I have a hard and fast rule for myself: never install technology in a school if you can't teach someone there to run it. This might not seem like a hard rule to abide by, but it is. Novel and Windows NT servers are examples of technologies that break my rule.
To train someone to run these servers requires, first, that you start with a very technically oriented individual who is probably proficient in DOS or UNIX. Second, the person needs at least two rounds of training that will probably not be available locally and will cost about $2,000 per session, including travel and lodging. Third, between training sessions, the trainee needs a server to practice on, and that means one that is not currently operating a network. Finally, if you don't keep your newly trained expert happy, he or she will run off - such skills are highly marketable. Of course, you could rely on district-level expertise, but the folks in the central office are, by definition, not on site, and so this alternative also violates my rule.
If you believe in my rule as strongly as I do, it will affect how you go about providing electronic communication (e-mail, conferencing, file transfers, and so on). What I am discussing here is people-to-people communication, not World Wide Web browsing. Admittedly some Web browsers (e.g., Netscape and Microsoft Explorer) have e-mail features. Indeed, the February cover story in Byte does a good job of explaining the pros and cons of browser-based communications, and to my mind the cons outweigh the pros. I prefer the ease of administration and guaranteed deliverability of proprietary e-mail, so that is my subject here.
What I am about to explain is a solution that I am working on for a district of 15 schools. It's a sort of "grow your own" Wide Area Network (WAN) e-mail solution. In fact, it might scale up to larger districts of 50 to 100 schools, but I can't say for certain.
A great deal of software that runs on a server runs only on the server. By that I mean that, if you are at a workstation using this server software, the software is actually running on the server or the server has sent you a copy so you can run it on your workstation. This is a remarkably inefficient arrangement because one of the two machines - either the server or the workstation - has to do all the work. There is no cooperation. It's as if the pitcher throws a baseball, and then - like Bugs Bunny in a cartoon-dashes to home plate to catch it!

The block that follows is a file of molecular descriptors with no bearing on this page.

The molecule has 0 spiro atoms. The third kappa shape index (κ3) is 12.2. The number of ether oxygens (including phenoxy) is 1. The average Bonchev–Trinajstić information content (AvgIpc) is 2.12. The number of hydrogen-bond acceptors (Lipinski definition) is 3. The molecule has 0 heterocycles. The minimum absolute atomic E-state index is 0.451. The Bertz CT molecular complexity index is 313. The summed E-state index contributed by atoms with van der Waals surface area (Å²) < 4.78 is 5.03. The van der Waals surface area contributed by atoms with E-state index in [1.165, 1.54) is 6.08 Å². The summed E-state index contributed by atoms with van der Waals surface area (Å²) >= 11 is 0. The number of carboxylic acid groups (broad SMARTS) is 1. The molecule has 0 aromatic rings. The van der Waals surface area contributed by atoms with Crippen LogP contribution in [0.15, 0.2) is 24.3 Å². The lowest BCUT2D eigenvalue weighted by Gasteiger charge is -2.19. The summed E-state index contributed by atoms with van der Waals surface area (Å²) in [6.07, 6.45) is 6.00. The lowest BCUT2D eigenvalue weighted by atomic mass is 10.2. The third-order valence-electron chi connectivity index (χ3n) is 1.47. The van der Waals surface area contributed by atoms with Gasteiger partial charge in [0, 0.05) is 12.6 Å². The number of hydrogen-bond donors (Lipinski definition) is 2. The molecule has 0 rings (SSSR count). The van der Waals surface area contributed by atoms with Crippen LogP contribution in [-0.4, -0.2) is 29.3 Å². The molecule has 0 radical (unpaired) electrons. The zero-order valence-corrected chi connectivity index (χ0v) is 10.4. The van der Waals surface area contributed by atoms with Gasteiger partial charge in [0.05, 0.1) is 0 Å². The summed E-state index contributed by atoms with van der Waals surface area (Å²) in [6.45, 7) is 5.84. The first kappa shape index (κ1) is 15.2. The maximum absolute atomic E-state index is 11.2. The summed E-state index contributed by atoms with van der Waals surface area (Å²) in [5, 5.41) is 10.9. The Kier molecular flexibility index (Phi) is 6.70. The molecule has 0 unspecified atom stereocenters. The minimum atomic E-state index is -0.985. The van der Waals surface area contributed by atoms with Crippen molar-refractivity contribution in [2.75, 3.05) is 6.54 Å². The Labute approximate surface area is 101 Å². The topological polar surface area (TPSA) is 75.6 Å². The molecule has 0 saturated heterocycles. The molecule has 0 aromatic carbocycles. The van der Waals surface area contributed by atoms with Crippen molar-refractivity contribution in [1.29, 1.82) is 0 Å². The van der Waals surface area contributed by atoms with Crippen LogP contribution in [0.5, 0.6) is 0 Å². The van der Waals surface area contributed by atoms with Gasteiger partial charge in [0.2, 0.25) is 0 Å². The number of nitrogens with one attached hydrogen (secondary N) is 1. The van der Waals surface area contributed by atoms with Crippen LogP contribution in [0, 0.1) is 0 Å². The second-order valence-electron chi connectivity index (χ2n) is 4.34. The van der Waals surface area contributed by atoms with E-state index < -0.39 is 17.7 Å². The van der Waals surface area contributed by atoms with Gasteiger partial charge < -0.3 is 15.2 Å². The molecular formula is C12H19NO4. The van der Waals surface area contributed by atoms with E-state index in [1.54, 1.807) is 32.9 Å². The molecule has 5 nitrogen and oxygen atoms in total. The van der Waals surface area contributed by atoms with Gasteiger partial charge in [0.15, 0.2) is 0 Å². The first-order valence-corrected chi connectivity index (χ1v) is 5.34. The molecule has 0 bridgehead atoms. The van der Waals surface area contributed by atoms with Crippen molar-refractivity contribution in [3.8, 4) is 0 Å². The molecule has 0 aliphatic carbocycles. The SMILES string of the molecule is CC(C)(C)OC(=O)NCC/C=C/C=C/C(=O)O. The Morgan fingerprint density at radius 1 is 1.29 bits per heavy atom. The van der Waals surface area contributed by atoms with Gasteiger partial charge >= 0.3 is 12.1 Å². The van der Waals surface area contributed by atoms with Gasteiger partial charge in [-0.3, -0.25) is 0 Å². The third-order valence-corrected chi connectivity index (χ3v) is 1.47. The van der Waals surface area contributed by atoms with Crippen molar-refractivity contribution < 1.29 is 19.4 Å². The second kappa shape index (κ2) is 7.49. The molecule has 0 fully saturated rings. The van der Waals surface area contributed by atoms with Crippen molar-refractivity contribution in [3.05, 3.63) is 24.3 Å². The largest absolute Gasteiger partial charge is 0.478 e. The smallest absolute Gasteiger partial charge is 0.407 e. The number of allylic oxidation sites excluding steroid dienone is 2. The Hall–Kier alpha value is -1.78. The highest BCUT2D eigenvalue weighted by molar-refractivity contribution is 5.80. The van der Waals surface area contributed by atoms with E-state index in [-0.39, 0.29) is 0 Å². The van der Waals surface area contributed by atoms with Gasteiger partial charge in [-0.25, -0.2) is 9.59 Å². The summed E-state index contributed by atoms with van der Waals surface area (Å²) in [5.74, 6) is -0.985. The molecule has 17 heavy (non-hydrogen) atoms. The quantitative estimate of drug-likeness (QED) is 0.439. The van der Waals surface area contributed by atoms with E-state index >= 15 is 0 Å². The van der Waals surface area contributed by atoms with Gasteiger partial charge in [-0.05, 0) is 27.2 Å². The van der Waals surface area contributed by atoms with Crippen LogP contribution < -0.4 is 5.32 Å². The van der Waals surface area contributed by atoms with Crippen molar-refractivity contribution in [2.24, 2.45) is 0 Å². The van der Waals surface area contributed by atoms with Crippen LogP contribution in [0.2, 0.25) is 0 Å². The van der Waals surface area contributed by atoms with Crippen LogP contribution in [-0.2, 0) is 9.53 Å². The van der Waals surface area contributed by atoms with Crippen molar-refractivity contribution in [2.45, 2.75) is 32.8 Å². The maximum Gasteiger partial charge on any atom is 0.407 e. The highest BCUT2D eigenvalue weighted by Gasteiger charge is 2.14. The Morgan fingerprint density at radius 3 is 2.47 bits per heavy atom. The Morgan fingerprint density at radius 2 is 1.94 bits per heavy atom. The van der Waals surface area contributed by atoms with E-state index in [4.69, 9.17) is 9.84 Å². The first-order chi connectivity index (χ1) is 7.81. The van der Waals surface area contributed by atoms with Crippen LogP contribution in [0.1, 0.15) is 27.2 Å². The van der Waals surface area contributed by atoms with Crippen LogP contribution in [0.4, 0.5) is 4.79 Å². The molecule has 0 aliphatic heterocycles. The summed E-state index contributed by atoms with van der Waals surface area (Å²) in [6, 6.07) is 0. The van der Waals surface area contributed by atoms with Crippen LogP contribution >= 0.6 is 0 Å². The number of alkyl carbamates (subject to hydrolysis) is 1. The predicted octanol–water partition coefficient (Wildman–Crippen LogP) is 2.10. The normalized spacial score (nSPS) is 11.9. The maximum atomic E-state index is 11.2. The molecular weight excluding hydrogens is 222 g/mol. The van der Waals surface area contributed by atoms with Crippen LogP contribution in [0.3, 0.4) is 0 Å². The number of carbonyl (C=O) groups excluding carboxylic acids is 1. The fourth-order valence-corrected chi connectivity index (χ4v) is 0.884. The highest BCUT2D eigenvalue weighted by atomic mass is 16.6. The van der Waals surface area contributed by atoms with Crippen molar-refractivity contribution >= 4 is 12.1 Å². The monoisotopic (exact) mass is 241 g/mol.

An alternative that's no better is the use of the Internet for communication. All communication on the Internet is address driven. Messages are encoded with an address and subsequently passed from server to server until, God willing, they arrive at their intended destination. To return to the baseball analogy, it is as if a player tosses the ball to another player, who then tosses it to a third player, and so on. Of course, any one of these players might drop the ball or pass it on to the wrong person.
In a client/server arrangement, the server software works hand-in-hand with software on your workstation. With client/ server e-mail, the server does what it does best (store and forward mail), while your workstation does what it does best (send, receive, and display the mail). Well-programmed client/server software is a joy to behold: it's fast, efficient, and nearly 100% reliable. It's like having the pitcher and catcher working together.
Over the years I've worked with a variety of e-mail software, and today I'm sold on FirstClass software from SoftArc in Markham, Ontario. FirstClass is the fourth-largest-selling electronic messaging software in the world, behind only Microsoft Mail, cc:Mail, and Groupwise. In addition, SoftArc is the only major messaging vendor to offer server and client software for both Mac and Windows operating systems. You can even mix and match clients and servers. For example, Windows users can attach to Mac servers. …